What would you say at this point? Would you say it is wrong to have relations with a horse? If you did, you would be in real trouble. You would not be able to say it is right or wrong, only that there is a certain way that things are done and a certain way that life is lived, and this is not one of them. But she may look at you and not understand.
Let’s say you decide to send your daughter to a psychiatrist, whom you pay about $300 an hour to discuss the problem with her. She tells him that she has no problem rather it is her parents who really need his help. They are obsessing over the fact that she is engaged to a horse. The psychiatrist says to her, “Happiness means accepting who you are, and if this is who you are, then everyone should accept your decision. It’s a free world and you are not hurting anyone.” Your daughter comes home and says, “Mom, Dad! I’m really happy because the psychiatrist told me that he is also engaged to a horse and that it’s okay.” At this point, you would say to yourself, “I don’t understand. Why is this so clear to me that nobody should ever marry horses? It’s just not the way things are!” But your daughter is wondering what is wrong with you. It is difficult to articulate that this is a given principle, like gravity, that we just cannot go against. And it will only bring ruin upon us if we do. But that is the only true response.
The only honest response is that this is the way G-d planned it; this is the way it is. Even if millions of people petition for this right and that right, it does not always determine that it is right.
When G-d offered the Torah to the Jews, they recognized that G-d was presenting the principles upon which life has been functioning since its very inception. Their first response was, “We will do it.” They understood that the Torah was, is, and always will be the guiding force of the universe at the core of all being. They realized that the principles and the mitzvot of the Torah empower them to be who they are in harmony with life and at one with G-d.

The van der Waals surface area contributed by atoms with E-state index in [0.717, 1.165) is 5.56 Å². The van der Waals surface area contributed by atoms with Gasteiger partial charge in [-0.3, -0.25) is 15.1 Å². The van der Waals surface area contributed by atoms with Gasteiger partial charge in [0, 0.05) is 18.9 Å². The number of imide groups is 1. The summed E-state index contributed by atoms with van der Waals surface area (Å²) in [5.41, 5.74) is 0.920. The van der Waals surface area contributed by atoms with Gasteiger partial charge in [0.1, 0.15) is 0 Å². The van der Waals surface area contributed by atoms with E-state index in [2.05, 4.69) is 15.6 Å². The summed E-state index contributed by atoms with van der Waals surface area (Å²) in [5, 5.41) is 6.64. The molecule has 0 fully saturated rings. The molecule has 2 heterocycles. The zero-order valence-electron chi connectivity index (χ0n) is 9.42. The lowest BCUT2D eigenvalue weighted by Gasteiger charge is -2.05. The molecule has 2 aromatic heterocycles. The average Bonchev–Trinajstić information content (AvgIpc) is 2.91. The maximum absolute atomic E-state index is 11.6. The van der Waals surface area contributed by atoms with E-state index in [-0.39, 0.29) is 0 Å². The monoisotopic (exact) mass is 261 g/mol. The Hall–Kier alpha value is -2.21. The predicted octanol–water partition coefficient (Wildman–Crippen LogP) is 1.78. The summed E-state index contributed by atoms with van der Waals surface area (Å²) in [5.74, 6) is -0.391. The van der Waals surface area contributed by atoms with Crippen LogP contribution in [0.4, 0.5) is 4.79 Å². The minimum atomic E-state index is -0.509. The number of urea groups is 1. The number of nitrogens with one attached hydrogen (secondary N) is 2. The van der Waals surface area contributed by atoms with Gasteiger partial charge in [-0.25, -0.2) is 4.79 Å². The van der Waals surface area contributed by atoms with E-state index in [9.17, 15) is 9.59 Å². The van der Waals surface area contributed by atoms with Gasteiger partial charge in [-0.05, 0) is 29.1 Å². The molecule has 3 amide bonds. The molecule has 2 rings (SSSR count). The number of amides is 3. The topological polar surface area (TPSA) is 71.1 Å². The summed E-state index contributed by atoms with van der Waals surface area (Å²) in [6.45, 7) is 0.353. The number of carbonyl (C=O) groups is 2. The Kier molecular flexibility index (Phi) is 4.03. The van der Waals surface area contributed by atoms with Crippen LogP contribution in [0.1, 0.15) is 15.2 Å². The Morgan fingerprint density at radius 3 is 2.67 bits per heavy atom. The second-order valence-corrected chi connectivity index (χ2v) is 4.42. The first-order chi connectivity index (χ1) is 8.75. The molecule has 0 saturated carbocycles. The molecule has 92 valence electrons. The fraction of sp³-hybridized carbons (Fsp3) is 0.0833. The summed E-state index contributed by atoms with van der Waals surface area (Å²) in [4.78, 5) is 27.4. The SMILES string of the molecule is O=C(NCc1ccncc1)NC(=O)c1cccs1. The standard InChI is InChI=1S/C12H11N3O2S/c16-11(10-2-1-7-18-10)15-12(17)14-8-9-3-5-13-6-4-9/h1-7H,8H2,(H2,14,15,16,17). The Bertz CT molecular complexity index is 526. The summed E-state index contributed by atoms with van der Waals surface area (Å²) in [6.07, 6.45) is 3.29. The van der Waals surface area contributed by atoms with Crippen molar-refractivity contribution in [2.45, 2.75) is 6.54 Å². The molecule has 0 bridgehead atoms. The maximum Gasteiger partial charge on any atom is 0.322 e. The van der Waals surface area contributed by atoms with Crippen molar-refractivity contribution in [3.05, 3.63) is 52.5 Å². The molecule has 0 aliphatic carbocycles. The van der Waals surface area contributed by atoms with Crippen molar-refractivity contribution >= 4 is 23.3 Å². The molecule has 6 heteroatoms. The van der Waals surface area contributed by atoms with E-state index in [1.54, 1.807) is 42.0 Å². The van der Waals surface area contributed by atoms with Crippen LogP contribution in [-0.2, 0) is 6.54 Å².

Therefore, we eat our meals there, entertain our guests there and even sleep there. The sukkah reminds us of the huts that the Jewish people lived in during the forty years that they wandered in the desert prior to finally entering the land of Israel. The sukkah also symbolizes the miraculous clouds of glory that G-d enveloped the Jewish people, giving them shelter and protection.
Another main feature of the holiday is the four species: the lulav (palm branch), which is bound together with three myrtle branches and two willow branches and an etrog (citron), which looks somewhat like a lemon. We are commanded to own a set of these four species and each day wave it towards the four corners of the world, upwards and downwards.
Recovering Our Inner Child
I find the contrast of Sukkot next to Rosh Hashanah and Yom Kippur amazing. We just spent 10 heavy days, from Rosh Hashanah to Yom Kippur, immersed in intensive introspection, probing the depth of our souls to uncover our flaws and confront our mistakes, expressing heartfelt remorse for our wrongdoings and courageously committing ourselves to long lasting changes. Then, the very next day after Yom Kippur, we are out and about like playful children admiring the beauty of nature; looking at etrogim, palm branches, willows and myrtles. And we are building and decorating clubhouses—the sukkah.
What’s going on?
Although we value the maturity of the repentance process—we paid a price for the process. The heavy concentration and intensity of the last tens days often weakens us and damages the spontaneity and joy of our inner child.
The seriousness of repentance takes it toll on the joyfulness of life and our naturalness. Although repentance is a process of spiritual healing, there are side effects that need to be attended to. Even though we are over the sickness, we need to become healthy, whole and strong again. We need to reconnect with our vitality and life force. On Sukkot we recover our playfulness and our zest for life.
Passover is referred in the holiday prayers as the “time of our freedom.” Shavuot is called “the time of the giving of our Torah.” However, Sukkot is described as the “time of our happiness.” On Sukkot we reclaim the joy and liveliness of our inner child and remember “Toyrah R Us.”